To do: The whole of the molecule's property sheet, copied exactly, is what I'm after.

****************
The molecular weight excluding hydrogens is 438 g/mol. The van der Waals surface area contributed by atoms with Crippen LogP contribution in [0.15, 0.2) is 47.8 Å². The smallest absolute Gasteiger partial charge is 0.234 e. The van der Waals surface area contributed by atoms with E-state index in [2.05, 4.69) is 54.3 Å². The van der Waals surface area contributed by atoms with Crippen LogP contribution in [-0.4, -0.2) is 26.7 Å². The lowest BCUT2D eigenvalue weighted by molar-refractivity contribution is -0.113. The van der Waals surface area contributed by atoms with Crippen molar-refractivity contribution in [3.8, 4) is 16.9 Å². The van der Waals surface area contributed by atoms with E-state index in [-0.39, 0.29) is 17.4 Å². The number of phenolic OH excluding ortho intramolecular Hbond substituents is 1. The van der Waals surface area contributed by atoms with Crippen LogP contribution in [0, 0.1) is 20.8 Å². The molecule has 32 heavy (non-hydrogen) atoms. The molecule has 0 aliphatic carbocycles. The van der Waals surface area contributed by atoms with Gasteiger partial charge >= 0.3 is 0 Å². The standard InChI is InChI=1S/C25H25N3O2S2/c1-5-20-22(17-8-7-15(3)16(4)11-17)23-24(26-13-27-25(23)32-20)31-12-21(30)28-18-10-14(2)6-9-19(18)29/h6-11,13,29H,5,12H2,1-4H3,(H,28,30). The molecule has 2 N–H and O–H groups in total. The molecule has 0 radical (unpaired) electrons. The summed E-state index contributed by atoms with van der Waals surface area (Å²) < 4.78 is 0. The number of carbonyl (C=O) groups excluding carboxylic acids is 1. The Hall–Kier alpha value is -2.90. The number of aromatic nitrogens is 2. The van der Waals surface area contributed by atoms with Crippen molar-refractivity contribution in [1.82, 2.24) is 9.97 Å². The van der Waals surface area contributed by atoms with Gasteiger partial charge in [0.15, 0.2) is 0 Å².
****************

The molecular weight excluding hydrogens is 438 g/mol. The van der Waals surface area contributed by atoms with Crippen LogP contribution in [0.15, 0.2) is 47.8 Å². The smallest absolute Gasteiger partial charge is 0.234 e. The van der Waals surface area contributed by atoms with E-state index in [2.05, 4.69) is 54.3 Å². The van der Waals surface area contributed by atoms with Crippen LogP contribution in [-0.4, -0.2) is 26.7 Å². The lowest BCUT2D eigenvalue weighted by molar-refractivity contribution is -0.113. The van der Waals surface area contributed by atoms with Crippen molar-refractivity contribution in [3.8, 4) is 16.9 Å². The van der Waals surface area contributed by atoms with E-state index in [-0.39, 0.29) is 17.4 Å². The number of phenolic OH excluding ortho intramolecular Hbond substituents is 1. The van der Waals surface area contributed by atoms with Crippen LogP contribution in [0, 0.1) is 20.8 Å². The molecule has 32 heavy (non-hydrogen) atoms. The molecule has 0 aliphatic carbocycles. The van der Waals surface area contributed by atoms with Gasteiger partial charge >= 0.3 is 0 Å². The standard InChI is InChI=1S/C25H25N3O2S2/c1-5-20-22(17-8-7-15(3)16(4)11-17)23-24(26-13-27-25(23)32-20)31-12-21(30)28-18-10-14(2)6-9-19(18)29/h6-11,13,29H,5,12H2,1-4H3,(H,28,30). The molecule has 2 N–H and O–H groups in total. The molecule has 0 radical (unpaired) electrons. The summed E-state index contributed by atoms with van der Waals surface area (Å²) < 4.78 is 0. The number of carbonyl (C=O) groups excluding carboxylic acids is 1. The Hall–Kier alpha value is -2.90. The number of aromatic nitrogens is 2. The van der Waals surface area contributed by atoms with Crippen molar-refractivity contribution in [1.82, 2.24) is 9.97 Å². The van der Waals surface area contributed by atoms with Gasteiger partial charge in [0.15, 0.2) is 0 Å².